The back-and-forth mowing motion must be used in order to fire on a thin line, but the density insufficient and the effect produced is low. [see fig. 280 above]

The fire perpendicular to the front is only to be used on the opening of a straight passage and to coordinate a concentrated fire on a particular target. The machine-gun is easily disguised; it must remain invisible, ignoring the targets that are not worth the trouble, opening fire by surprise and obtaining in this way considerable effects. The obligation of the echelon in depth is explained later on.

Use of machine-guns in the engaged battalions

The machine-gun company constitutes an organic part of the battalion. It can only be withdrawn from an engaged battalion by the colonel, for a special, temporary mission which is of interest to the regiment. The battalion leader as a rule employs in his plan of engagement or his plan of defense. The machine-guns can be placed in the neighboring quarter if they are better off flanking their battalion to provide enfilading support. It is worthwhile to employ the two guns of the same machine-gun section close beside each other. If machine-guns are part of a combat group, they are under the orders of the group leader, whether he be a gunner or not. The machine-guns which support a unit in the offensive can be placed under the orders of the leader of this unit.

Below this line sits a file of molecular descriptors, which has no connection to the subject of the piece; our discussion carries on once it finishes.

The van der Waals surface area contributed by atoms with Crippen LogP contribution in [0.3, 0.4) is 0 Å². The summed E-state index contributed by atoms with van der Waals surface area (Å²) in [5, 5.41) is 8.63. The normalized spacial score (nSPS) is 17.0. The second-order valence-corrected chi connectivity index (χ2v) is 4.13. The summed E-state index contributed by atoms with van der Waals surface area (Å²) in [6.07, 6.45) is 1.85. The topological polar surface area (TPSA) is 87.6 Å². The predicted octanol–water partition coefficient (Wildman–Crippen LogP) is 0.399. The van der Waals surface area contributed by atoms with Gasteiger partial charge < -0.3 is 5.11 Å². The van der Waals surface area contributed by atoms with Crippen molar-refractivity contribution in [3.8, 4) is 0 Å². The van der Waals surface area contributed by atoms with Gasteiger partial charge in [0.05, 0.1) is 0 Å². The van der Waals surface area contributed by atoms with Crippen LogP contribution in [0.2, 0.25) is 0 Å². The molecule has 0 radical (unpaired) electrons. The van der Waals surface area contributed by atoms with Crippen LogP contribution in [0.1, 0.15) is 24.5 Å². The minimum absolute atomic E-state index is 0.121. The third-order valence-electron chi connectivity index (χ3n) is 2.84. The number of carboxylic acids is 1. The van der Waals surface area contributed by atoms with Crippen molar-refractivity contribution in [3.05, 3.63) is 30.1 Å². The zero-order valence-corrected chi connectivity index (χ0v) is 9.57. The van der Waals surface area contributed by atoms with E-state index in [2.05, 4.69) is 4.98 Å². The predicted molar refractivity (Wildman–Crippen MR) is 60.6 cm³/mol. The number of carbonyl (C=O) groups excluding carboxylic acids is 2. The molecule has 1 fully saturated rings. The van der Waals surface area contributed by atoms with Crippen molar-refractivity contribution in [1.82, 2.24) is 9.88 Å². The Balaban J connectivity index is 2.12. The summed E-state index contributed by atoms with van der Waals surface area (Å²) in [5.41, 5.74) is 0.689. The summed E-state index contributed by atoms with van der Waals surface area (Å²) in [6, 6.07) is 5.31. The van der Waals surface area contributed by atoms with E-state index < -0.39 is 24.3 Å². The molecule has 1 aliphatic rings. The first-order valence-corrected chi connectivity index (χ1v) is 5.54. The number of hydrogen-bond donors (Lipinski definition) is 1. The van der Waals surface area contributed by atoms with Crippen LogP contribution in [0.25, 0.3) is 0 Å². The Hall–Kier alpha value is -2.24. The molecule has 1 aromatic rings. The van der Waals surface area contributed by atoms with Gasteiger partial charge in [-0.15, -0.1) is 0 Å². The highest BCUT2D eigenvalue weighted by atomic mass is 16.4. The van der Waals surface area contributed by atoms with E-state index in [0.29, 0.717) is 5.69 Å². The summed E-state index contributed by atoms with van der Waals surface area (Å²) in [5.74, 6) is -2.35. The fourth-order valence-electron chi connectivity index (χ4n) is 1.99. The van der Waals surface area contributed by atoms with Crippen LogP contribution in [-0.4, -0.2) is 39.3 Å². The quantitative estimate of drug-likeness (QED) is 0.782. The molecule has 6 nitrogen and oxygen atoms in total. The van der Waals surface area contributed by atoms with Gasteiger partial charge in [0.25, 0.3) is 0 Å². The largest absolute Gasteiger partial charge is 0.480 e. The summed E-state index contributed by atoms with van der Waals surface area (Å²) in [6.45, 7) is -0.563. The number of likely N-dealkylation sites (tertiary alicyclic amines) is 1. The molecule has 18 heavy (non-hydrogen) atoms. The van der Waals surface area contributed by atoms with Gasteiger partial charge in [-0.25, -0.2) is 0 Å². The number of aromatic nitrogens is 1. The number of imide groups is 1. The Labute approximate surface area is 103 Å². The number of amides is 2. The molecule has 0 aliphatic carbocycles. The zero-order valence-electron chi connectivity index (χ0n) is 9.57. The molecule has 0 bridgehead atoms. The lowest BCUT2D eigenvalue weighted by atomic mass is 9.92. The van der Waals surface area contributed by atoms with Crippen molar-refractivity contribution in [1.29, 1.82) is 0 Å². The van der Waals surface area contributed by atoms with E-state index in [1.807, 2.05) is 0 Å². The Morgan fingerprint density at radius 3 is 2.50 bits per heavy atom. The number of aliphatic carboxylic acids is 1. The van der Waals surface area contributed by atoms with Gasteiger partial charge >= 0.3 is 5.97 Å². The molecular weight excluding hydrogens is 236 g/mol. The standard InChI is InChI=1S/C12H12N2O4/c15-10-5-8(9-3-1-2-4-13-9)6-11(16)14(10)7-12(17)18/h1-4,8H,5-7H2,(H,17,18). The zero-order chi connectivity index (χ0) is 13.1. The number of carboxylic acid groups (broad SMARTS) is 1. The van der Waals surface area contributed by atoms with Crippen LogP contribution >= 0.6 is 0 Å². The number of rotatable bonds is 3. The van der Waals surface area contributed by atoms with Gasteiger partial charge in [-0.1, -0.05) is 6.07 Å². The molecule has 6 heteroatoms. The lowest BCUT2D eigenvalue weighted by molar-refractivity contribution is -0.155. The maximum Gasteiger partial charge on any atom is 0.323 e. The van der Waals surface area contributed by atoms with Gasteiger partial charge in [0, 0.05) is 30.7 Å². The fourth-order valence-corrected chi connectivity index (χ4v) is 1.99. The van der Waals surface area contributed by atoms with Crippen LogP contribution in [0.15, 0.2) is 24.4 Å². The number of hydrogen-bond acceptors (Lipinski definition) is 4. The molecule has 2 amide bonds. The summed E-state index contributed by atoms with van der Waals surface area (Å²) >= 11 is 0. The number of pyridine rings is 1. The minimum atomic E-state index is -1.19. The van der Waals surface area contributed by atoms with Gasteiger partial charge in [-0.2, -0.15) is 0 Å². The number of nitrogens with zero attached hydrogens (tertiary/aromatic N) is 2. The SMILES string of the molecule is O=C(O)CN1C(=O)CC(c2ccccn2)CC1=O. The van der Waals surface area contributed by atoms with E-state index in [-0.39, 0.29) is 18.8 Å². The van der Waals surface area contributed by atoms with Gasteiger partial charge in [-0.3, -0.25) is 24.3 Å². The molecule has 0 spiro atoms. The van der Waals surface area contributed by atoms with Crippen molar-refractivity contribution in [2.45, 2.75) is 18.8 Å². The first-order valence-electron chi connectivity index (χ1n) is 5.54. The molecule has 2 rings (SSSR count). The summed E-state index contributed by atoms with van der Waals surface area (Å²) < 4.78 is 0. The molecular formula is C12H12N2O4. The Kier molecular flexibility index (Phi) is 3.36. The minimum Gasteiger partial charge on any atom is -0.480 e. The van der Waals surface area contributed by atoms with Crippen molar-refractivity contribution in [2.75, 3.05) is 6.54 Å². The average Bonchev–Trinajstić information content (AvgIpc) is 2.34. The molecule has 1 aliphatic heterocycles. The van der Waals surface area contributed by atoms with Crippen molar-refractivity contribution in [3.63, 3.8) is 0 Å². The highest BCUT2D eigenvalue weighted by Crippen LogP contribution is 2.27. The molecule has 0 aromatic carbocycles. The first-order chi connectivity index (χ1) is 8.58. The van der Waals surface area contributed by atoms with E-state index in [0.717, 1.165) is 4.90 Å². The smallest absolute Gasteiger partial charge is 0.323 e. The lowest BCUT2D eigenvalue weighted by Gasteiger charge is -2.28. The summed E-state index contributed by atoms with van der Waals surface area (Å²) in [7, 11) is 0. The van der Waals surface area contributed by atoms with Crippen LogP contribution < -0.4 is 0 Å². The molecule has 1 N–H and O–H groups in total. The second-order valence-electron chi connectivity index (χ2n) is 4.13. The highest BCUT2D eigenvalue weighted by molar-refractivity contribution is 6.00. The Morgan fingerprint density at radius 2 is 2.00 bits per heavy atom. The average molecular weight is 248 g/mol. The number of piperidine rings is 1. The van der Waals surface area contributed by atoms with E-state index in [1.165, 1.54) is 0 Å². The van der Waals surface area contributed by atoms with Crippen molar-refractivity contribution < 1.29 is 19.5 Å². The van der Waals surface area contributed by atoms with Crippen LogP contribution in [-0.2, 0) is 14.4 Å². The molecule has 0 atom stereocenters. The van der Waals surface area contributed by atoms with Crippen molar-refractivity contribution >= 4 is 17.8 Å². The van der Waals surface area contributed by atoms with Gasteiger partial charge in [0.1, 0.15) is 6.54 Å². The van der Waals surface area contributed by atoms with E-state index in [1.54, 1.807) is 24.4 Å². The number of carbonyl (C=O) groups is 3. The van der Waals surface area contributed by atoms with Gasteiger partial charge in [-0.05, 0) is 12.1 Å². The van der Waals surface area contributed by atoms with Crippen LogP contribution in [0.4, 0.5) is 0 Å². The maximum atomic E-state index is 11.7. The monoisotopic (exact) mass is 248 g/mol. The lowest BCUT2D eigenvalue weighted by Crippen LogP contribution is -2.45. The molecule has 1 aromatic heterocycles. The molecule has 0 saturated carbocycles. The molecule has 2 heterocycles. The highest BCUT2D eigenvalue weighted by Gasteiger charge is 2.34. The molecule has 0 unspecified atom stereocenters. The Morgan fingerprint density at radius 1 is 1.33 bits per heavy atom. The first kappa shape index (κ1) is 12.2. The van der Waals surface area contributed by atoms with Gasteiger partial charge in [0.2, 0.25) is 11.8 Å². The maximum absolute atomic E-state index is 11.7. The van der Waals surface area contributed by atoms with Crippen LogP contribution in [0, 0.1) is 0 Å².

In principle, the machine-gun company commander remains nearby the battalion leader, in liaison and in frequent contact with his section leaders. He is responsible for putting unengaged sections into action and ensures the resupply.